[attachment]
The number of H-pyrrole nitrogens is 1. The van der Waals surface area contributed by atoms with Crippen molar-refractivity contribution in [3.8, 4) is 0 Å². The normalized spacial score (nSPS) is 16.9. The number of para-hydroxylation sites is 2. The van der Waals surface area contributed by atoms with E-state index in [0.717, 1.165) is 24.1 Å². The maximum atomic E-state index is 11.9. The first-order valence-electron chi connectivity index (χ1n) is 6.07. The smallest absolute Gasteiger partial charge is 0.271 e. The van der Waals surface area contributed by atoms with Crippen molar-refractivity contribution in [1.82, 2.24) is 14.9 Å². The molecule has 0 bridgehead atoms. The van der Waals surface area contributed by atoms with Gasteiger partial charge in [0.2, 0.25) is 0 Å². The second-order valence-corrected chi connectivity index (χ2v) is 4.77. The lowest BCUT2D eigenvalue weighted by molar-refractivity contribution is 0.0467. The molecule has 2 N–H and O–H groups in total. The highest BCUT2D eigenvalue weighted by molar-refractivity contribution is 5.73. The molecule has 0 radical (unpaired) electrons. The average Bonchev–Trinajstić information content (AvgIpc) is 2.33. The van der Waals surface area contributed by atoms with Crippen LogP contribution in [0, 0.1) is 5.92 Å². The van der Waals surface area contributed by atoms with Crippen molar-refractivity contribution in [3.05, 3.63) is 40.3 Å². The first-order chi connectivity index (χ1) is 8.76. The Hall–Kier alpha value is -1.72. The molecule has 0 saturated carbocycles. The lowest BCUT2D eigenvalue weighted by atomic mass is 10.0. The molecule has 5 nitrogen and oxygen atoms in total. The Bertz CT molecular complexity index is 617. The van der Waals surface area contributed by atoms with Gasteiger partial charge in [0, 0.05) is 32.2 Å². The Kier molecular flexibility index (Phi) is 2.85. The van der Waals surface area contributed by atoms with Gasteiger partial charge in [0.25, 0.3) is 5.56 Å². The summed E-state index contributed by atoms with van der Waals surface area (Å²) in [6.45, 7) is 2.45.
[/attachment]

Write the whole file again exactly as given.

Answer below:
The number of H-pyrrole nitrogens is 1. The van der Waals surface area contributed by atoms with Crippen molar-refractivity contribution in [3.8, 4) is 0 Å². The normalized spacial score (nSPS) is 16.9. The number of para-hydroxylation sites is 2. The van der Waals surface area contributed by atoms with E-state index in [0.717, 1.165) is 24.1 Å². The maximum atomic E-state index is 11.9. The first-order valence-electron chi connectivity index (χ1n) is 6.07. The smallest absolute Gasteiger partial charge is 0.271 e. The van der Waals surface area contributed by atoms with Crippen molar-refractivity contribution in [1.82, 2.24) is 14.9 Å². The molecule has 0 bridgehead atoms. The van der Waals surface area contributed by atoms with Gasteiger partial charge in [0.2, 0.25) is 0 Å². The second-order valence-corrected chi connectivity index (χ2v) is 4.77. The lowest BCUT2D eigenvalue weighted by molar-refractivity contribution is 0.0467. The molecule has 2 N–H and O–H groups in total. The highest BCUT2D eigenvalue weighted by molar-refractivity contribution is 5.73. The molecule has 0 radical (unpaired) electrons. The average Bonchev–Trinajstić information content (AvgIpc) is 2.33. The van der Waals surface area contributed by atoms with Crippen LogP contribution in [0, 0.1) is 5.92 Å². The van der Waals surface area contributed by atoms with Crippen molar-refractivity contribution in [3.05, 3.63) is 40.3 Å². The first-order chi connectivity index (χ1) is 8.76. The Hall–Kier alpha value is -1.72. The molecule has 0 saturated carbocycles. The lowest BCUT2D eigenvalue weighted by atomic mass is 10.0. The molecule has 5 nitrogen and oxygen atoms in total. The Bertz CT molecular complexity index is 617. The van der Waals surface area contributed by atoms with Gasteiger partial charge in [0, 0.05) is 32.2 Å². The Kier molecular flexibility index (Phi) is 2.85. The van der Waals surface area contributed by atoms with Gasteiger partial charge in [0.25, 0.3) is 5.56 Å². The summed E-state index contributed by atoms with van der Waals surface area (Å²) in [6.45, 7) is 2.45.